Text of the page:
Weellllllll. On July 16th 2-3pm I am scheduled to be teaching a free Japanese beginner class at my local library. I'm still trying to figure out my lesson plan because it's quite a lot of work to figure out how to get a group of people to be able to understand and use Japanese to some extent in an hour. One thing I was thinking about doing was just taking them through the Hirigana using nukemarine's/heisig's mnemonics and then teaching them how to introduce themselves 'hajimemashite. watashi wa -- desu. yoroshiku onegaishimasu'. So I've been basically just writing out exactly what I'm planning on saying and then practicing in front of my sister (who has a very short attention span if I can't keep her interested) and I know if she starts to walk away then I was too boring.
So I decided I mine as well post on here and let everyone know.
Oh and a couple of questions to you.
Have you ever taught a Japanese class or gave a lecture or anything like this?
How did it go if so?
Any tips tricks or advice you'd like to bestow to me before I go and do this thing?
How much would you expect to learn by attending a 1 hour class on Japanese and how can I ensure I would at least meet those expectations?
Any thoughts, comments or cynical remarks are also appreciated.
Just mulling things over in my mind and such. Thanks for reading, Thanks double if you post a reply. Thanks triple if you say something useful. Thanks quadruple if you pray for me, I'll need it.
my advice would be to skip kana altogether. It takes time to even explain it, in one hour you will barely even finish the vowel line and no one will learn anything. You can give them a basic(saaay, 5 minutes) explanation on how the writing system works but any more than that will get boring (maybe show them the kanjis for 1,2,3, mouth, etc. Just to show how easy some kanjis are, but don't go into detail). I'd try just talking about the language in general, teaching them how to introduce themselves and make AwaBda sentences. Simple, very basic, and the fact that they learned a bit will make them feel good.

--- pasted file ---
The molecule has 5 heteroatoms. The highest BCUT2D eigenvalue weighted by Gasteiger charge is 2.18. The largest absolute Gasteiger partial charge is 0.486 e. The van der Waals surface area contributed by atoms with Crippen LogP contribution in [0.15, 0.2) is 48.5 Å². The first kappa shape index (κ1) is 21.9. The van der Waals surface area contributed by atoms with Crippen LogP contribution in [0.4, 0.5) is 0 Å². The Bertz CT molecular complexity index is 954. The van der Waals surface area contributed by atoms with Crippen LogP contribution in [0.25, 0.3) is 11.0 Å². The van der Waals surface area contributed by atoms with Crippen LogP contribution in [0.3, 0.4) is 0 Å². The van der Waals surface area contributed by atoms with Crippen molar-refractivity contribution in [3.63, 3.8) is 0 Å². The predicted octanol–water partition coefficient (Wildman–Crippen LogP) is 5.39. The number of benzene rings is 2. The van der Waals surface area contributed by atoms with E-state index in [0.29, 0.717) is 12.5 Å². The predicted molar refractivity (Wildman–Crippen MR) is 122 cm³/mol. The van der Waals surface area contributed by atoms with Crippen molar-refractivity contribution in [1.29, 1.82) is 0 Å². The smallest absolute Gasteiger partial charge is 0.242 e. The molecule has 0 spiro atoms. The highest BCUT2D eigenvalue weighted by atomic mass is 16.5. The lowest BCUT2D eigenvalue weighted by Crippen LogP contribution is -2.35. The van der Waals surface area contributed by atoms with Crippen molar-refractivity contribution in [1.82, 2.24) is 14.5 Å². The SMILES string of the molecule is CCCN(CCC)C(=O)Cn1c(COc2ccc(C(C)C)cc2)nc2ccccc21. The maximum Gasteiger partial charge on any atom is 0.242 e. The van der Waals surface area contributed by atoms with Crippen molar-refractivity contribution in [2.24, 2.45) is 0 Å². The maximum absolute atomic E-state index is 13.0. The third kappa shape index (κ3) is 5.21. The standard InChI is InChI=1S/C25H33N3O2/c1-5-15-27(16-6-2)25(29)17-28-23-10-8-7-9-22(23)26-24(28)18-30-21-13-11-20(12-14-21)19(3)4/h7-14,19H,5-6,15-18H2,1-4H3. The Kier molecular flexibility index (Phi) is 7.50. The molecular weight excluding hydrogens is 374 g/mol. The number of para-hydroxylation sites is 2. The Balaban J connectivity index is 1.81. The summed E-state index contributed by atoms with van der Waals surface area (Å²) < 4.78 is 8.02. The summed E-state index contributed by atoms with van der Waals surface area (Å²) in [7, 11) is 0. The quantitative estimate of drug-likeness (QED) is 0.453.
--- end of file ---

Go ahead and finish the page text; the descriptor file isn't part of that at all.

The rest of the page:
If you're only going to have one hour with them, I agree with Zgarbas, drop kana.
You can ask them if they know any Japanese words already, and give them a little hint if they need it. Most of them will know words like sushi, shogun, geisha, ninja, someone will probably know arigatou, you can use car brands like Suzuki, Mitsubishi and so on and so on - this usually puts my students at ease at the beginning of the first class and helps them talk if they're shy
You shouldn't use kana, but you should talk about them or they'll think japanese is all kanji and they'll be discouraged.
I'd tell them about kanji as something imported from China and about kanji as pictures of something, using example like 1,2,3 and mouth... and then yasumi, or something easy to understand and funny.
I like sawagi: bugs on the horse again! --> sawagashiku naru naa XD
But sushi is a good example too, if you explain 魚 fish and 旨い good and then write down 鮨 sushi, I think they'll like it.
Then I'd say it also exists hiragana, so it isn't a "learn millions of kanji or die" thing.